You have $100k of a total market ETF.

                Option A - take a quarterly dividend worth 2% dividend yield x 0.25 = $500. Your ETF now has $99.5k remaining.

                Option B - don’t buy the dividend. Your ETF has $100k if you buy after the ex-div date.

                In the end you have the same amount of money, except Option A is a taxable event, and Option B isn’t. Dividends are fantastic for people who like paying taxes.

                Comment


                • #9
                  Sorry if I'm being dense, but your example makes absolutely no sense. When I purchase a security through a brokerage, the only option I've ever gotten is whether or not to reinvest dividends. Taking the dividend leaves me with $100k in the ETF and $500 in cash. Reinvesting leaves me with no cash and $100.5k in the ETF. I owe the tax no matter which one I choose.

                  I have tried seaching terms like "decline dividend to save taxes" and come up empty. In WCI's April post on TLH, the only discussion of dividends boiled down to
                  If you don't hold a security for at least 60 days around the dividend date, you will turn that dividend from a qualified dividend into a non-qualified dividend, eliminating a lot of the benefit of that tax loss.
                  WCI's Sept post on TLH specifically mentioned not automatically reinvesting dividends to avoid wash sales:
                  Avoid reinvesting dividends automatically in your taxable account and watch that IRA/Roth IRA to make sure you don't have the same holding there as your taxable account.
                  If there was some way to choose not to receive dividends at all I think it would have been mentioned there. POF also seems to be unaware of such a work-around, since his post on why selling shares beats collecting dividends, he says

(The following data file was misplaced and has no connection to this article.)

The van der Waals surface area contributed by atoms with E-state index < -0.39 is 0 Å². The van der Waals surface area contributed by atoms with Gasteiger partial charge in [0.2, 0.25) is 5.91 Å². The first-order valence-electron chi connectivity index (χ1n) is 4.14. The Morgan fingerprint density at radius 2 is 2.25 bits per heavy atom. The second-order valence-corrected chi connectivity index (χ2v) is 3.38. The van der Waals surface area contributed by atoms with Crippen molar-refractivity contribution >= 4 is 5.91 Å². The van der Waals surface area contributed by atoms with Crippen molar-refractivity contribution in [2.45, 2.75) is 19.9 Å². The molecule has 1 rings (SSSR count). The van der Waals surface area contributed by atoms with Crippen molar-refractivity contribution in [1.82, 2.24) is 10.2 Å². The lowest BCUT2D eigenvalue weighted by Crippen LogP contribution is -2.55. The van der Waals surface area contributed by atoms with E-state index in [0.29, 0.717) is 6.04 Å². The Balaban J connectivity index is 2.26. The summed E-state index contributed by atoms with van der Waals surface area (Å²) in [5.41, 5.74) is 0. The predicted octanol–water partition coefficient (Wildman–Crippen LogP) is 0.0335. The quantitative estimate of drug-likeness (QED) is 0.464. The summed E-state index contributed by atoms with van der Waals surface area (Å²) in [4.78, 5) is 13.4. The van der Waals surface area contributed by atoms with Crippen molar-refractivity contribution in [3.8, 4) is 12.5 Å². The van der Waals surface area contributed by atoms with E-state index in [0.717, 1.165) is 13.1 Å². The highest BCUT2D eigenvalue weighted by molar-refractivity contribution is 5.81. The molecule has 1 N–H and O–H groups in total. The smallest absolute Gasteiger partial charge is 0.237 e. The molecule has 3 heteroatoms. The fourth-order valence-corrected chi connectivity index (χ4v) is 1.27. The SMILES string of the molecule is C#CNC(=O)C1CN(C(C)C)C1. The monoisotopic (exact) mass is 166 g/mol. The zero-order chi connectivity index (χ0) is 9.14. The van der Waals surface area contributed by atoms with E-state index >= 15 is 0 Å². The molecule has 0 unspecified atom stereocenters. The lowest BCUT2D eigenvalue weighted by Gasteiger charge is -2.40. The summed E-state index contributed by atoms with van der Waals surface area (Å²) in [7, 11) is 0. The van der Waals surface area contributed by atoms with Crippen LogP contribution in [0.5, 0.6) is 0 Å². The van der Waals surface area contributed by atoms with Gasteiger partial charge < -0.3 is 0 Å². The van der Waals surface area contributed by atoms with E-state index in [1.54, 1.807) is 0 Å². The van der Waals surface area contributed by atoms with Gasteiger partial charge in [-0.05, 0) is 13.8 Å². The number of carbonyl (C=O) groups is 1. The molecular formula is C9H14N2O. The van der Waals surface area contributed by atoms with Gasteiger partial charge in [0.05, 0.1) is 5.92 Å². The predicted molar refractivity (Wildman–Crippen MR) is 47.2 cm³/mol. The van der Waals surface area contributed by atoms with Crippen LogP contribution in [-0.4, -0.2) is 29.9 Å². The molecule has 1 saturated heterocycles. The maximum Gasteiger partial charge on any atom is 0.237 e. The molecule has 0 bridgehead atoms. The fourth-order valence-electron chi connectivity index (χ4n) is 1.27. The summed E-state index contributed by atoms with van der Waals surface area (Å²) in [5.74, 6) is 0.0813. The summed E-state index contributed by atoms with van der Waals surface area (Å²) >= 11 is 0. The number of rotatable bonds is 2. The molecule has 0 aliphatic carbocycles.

I also plan to collect quarterly dividends from my index funds, but if Vanguard were Burger King and I could “have it my way,” I’d hold the dividends and take bites out of my account only as needed.
                  Since he can't "have it my way," he says
                  Dividends are one component of total return from an investment (the other being capital appreciation) and I like a good total return. I certainly wouldn’t want to give up a portion of my returns. If companies are paying dividends, I’ll certainly take them.
                  If you know of some hack for retail investors to make an election not to accept a dividend on something like VTI or ITOT, avoid taxes and somehow increase value of their position then please share it.

                  Comment


                  • #10
                    You still have just $100k total after the dividend, not $100.5k.

                    It’s not free money, it comes out of the NAV.

                    Comment


                    • #11
                      OK, I think I understand now. I was thrown off by the way Lithium started his hypothetical:
                      You have $100k of a total market ETF.
                      That made it seem like a simplified example that wasn't about TLH. For that simplified example, it would be clearer to say you are planning to invest $100k in a total market ETF and the choice is buying it before or after the dividend date. Then I can totally see the logic of waiting to avoid the dividend payment and the associated taxes. However, the prices of ETFs are moving all day long, only in part because of the dividend. In some cases I can see timing your purchases based on dividend dates, but in many cases the timing of your TLH will be driven by a large decrease in price that is unrelated to the dividend date.

                      Comment

                      Working...
                      X